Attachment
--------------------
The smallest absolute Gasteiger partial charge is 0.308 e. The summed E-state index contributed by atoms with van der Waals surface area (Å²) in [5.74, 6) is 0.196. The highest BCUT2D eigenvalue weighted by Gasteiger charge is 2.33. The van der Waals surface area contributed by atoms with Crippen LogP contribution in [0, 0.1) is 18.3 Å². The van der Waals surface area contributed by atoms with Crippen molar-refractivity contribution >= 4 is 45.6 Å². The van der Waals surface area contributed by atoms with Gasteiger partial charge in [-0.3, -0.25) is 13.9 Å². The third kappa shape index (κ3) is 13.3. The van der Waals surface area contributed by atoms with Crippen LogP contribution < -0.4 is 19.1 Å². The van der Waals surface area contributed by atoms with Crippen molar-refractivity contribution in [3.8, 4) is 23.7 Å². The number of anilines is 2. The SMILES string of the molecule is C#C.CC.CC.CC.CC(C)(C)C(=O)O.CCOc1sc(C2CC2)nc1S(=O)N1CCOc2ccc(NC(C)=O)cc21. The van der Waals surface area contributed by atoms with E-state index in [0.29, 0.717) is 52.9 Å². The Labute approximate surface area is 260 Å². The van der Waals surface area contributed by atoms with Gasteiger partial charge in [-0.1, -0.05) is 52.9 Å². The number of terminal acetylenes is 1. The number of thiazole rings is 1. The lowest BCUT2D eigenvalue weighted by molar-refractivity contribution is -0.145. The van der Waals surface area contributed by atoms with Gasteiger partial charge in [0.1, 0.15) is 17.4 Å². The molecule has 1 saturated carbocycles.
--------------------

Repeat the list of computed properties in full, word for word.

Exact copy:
The smallest absolute Gasteiger partial charge is 0.308 e. The summed E-state index contributed by atoms with van der Waals surface area (Å²) in [5.74, 6) is 0.196. The highest BCUT2D eigenvalue weighted by Gasteiger charge is 2.33. The van der Waals surface area contributed by atoms with Crippen LogP contribution in [0, 0.1) is 18.3 Å². The van der Waals surface area contributed by atoms with Crippen molar-refractivity contribution >= 4 is 45.6 Å². The van der Waals surface area contributed by atoms with Gasteiger partial charge in [-0.3, -0.25) is 13.9 Å². The third kappa shape index (κ3) is 13.3. The van der Waals surface area contributed by atoms with Crippen LogP contribution < -0.4 is 19.1 Å². The van der Waals surface area contributed by atoms with Crippen molar-refractivity contribution in [3.8, 4) is 23.7 Å². The number of anilines is 2. The SMILES string of the molecule is C#C.CC.CC.CC.CC(C)(C)C(=O)O.CCOc1sc(C2CC2)nc1S(=O)N1CCOc2ccc(NC(C)=O)cc21. The van der Waals surface area contributed by atoms with E-state index in [0.29, 0.717) is 52.9 Å². The Labute approximate surface area is 260 Å². The van der Waals surface area contributed by atoms with Gasteiger partial charge in [-0.1, -0.05) is 52.9 Å². The number of terminal acetylenes is 1. The number of thiazole rings is 1. The lowest BCUT2D eigenvalue weighted by molar-refractivity contribution is -0.145. The van der Waals surface area contributed by atoms with Gasteiger partial charge in [0.1, 0.15) is 17.4 Å². The molecule has 1 saturated carbocycles.